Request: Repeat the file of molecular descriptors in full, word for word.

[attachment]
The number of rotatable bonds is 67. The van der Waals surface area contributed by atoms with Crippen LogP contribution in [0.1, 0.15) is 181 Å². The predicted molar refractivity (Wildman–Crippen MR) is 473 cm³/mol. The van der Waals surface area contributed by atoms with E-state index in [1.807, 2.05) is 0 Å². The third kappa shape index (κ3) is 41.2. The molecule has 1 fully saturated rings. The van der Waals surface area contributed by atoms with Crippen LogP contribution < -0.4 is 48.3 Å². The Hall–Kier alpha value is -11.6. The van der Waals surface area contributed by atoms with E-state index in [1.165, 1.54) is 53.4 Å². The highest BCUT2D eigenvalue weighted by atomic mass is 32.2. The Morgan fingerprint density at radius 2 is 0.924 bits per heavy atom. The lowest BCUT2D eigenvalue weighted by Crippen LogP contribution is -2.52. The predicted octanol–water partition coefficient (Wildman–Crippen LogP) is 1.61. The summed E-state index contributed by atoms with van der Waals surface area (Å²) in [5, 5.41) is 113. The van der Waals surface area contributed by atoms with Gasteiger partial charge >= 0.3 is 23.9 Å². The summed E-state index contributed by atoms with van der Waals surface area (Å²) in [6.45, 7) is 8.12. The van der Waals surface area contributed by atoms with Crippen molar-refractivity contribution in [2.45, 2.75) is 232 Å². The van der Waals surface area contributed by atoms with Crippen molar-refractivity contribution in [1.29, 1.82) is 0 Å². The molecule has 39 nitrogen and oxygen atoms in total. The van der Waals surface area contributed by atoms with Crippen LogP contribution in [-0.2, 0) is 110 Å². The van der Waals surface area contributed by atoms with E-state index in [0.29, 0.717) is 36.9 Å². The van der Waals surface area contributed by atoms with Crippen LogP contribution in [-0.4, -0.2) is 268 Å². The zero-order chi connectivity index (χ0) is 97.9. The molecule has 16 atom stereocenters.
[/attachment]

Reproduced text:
The number of rotatable bonds is 67. The van der Waals surface area contributed by atoms with Crippen LogP contribution in [0.1, 0.15) is 181 Å². The predicted molar refractivity (Wildman–Crippen MR) is 473 cm³/mol. The van der Waals surface area contributed by atoms with E-state index in [1.807, 2.05) is 0 Å². The third kappa shape index (κ3) is 41.2. The molecule has 1 fully saturated rings. The van der Waals surface area contributed by atoms with Crippen LogP contribution < -0.4 is 48.3 Å². The Hall–Kier alpha value is -11.6. The van der Waals surface area contributed by atoms with E-state index in [1.165, 1.54) is 53.4 Å². The highest BCUT2D eigenvalue weighted by atomic mass is 32.2. The Morgan fingerprint density at radius 2 is 0.924 bits per heavy atom. The lowest BCUT2D eigenvalue weighted by Crippen LogP contribution is -2.52. The predicted octanol–water partition coefficient (Wildman–Crippen LogP) is 1.61. The summed E-state index contributed by atoms with van der Waals surface area (Å²) in [5, 5.41) is 113. The van der Waals surface area contributed by atoms with Gasteiger partial charge >= 0.3 is 23.9 Å². The summed E-state index contributed by atoms with van der Waals surface area (Å²) in [6.45, 7) is 8.12. The van der Waals surface area contributed by atoms with Crippen molar-refractivity contribution in [2.45, 2.75) is 232 Å². The van der Waals surface area contributed by atoms with Crippen molar-refractivity contribution in [1.29, 1.82) is 0 Å². The molecule has 39 nitrogen and oxygen atoms in total. The van der Waals surface area contributed by atoms with Crippen LogP contribution in [-0.2, 0) is 110 Å². The van der Waals surface area contributed by atoms with E-state index in [0.29, 0.717) is 36.9 Å². The van der Waals surface area contributed by atoms with Crippen LogP contribution in [-0.4, -0.2) is 268 Å². The zero-order chi connectivity index (χ0) is 97.9. The molecule has 16 atom stereocenters.